A CUMBRIAN brewery may have to call a halt to its expansion plans after a change by the government in the way beer producers will be taxed.

Artisan brewery Fell, based in Flookburgh with outlets in Kendal, Penrith and Greater Manchester, has hit out over the changes in late July which they and many others feel will benefit larger producers at the expense of small independents.

Currently breweries which produce less than 5000hl of beer per year - 17,000 pints per week - only pay half of standard beer duty, known as Small Brewers Beer Duty Relief or SBR. The new reduced threshold will mean that, in future, only breweries which produce less than 2100hl - 7,000 pints per week - will benefit from the relief.

Andrew Carter, managing director and co-founder, said: “Small breweries are being penalised for the benefit of larger breweries. This policy is revenue neutral, it doesn’t benefit the tax payer, it merely benefits larger breweries at the expense of smaller ones.”

The changes, part of a wider shake-up of business rates, has left hundreds of small breweries across the country facing a significant tax increase at a tremendously difficult time due to the Covid-19 pandemic and ensuing lockdown which has caused irreparable damage to the hospitality and retail sectors which Fell relies on.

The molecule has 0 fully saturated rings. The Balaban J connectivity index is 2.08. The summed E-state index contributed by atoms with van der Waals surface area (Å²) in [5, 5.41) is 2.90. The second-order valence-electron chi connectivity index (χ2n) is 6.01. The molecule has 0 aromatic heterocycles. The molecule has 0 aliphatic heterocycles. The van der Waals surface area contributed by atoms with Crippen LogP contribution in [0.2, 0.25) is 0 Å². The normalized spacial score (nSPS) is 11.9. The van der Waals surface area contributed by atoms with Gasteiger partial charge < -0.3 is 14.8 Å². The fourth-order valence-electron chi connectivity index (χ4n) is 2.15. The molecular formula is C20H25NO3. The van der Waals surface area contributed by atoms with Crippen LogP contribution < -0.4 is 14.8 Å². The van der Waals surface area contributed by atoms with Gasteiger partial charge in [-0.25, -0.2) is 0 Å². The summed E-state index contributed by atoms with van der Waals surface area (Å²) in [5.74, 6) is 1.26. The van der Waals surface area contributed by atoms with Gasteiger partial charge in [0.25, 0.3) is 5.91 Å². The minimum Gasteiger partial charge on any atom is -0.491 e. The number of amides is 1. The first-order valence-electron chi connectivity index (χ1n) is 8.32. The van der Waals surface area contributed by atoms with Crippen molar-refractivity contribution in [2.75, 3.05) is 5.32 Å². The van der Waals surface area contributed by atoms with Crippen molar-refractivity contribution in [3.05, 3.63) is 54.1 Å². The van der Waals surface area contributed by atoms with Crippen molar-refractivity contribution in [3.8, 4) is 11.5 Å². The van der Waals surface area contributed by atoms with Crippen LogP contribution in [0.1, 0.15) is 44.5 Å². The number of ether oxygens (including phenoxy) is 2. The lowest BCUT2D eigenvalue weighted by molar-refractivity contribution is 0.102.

Fell brewery is in line to be impacted as it currently produces around 2500hl a year- 8,000 pints per week.

Since launching in 2013, Fell has become a real success story for Cumbrian industry and rural enterprise, with the SBR and EU grants key to helping it get a market foothold.

Tim Bloomer, Fell co-founder and head brewer, said: “Knowing we, along with our customers, are now going to pay more tax so that much larger breweries can pay less, leaves a very sour taste. We were about to pull the trigger on a major expansion that would create new jobs and this law change now jeopardises that. The government has completely let us down.”

SBR was introduced in 2002 to create a fair system of taxation that recognises that smaller breweries can’t achieve the same economies of scale and low production costs as larger breweries. By enabling smaller breweries to compete, SBR has led to the UK’s craft brewing revolution and the creation of thousands of jobs in microbreweries.

The Covid 19 pandemic has proved enormously challenging for these small independent businesses, with the collapse of sales from closed pubs. As manufacturers, many have not been eligible for government grant support schemes either.

The UK’s alcohol duty rates are some of the highest in Europe and the Society of Independent Brewers stated this will affect 150 UK breweries.